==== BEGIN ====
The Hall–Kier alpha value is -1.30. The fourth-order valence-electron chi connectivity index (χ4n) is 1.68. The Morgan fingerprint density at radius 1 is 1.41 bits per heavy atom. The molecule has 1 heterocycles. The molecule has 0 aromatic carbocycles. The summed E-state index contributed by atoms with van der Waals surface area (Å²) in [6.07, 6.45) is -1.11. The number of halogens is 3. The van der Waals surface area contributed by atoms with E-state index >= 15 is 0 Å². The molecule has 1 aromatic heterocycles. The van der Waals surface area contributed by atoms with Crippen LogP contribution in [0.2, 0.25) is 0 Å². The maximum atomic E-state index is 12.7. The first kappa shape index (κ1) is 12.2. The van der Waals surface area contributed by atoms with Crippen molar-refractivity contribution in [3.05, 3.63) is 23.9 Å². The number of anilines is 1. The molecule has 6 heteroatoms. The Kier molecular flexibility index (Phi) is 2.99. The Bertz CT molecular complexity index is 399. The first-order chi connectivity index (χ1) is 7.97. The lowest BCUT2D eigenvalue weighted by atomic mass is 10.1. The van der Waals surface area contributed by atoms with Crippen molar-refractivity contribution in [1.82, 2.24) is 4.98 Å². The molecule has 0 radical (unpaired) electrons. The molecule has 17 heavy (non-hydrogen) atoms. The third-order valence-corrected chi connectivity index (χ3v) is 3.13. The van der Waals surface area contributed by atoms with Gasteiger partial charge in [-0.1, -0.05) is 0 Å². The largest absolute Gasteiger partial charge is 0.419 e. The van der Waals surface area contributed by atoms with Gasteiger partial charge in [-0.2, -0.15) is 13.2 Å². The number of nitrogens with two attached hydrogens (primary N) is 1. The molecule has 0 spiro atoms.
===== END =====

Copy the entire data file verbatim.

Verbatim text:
The Hall–Kier alpha value is -1.30. The fourth-order valence-electron chi connectivity index (χ4n) is 1.68. The Morgan fingerprint density at radius 1 is 1.41 bits per heavy atom. The molecule has 1 heterocycles. The molecule has 0 aromatic carbocycles. The summed E-state index contributed by atoms with van der Waals surface area (Å²) in [6.07, 6.45) is -1.11. The number of halogens is 3. The van der Waals surface area contributed by atoms with E-state index >= 15 is 0 Å². The molecule has 1 aromatic heterocycles. The van der Waals surface area contributed by atoms with Crippen LogP contribution in [0.2, 0.25) is 0 Å². The maximum atomic E-state index is 12.7. The first kappa shape index (κ1) is 12.2. The van der Waals surface area contributed by atoms with Crippen molar-refractivity contribution in [3.05, 3.63) is 23.9 Å². The number of anilines is 1. The molecule has 6 heteroatoms. The Kier molecular flexibility index (Phi) is 2.99. The Bertz CT molecular complexity index is 399. The first-order chi connectivity index (χ1) is 7.97. The lowest BCUT2D eigenvalue weighted by atomic mass is 10.1. The van der Waals surface area contributed by atoms with Crippen molar-refractivity contribution in [1.82, 2.24) is 4.98 Å². The molecule has 0 radical (unpaired) electrons. The molecule has 17 heavy (non-hydrogen) atoms. The third-order valence-corrected chi connectivity index (χ3v) is 3.13. The van der Waals surface area contributed by atoms with Gasteiger partial charge in [-0.1, -0.05) is 0 Å². The largest absolute Gasteiger partial charge is 0.419 e. The van der Waals surface area contributed by atoms with Gasteiger partial charge in [-0.2, -0.15) is 13.2 Å². The number of nitrogens with two attached hydrogens (primary N) is 1. The molecule has 0 spiro atoms.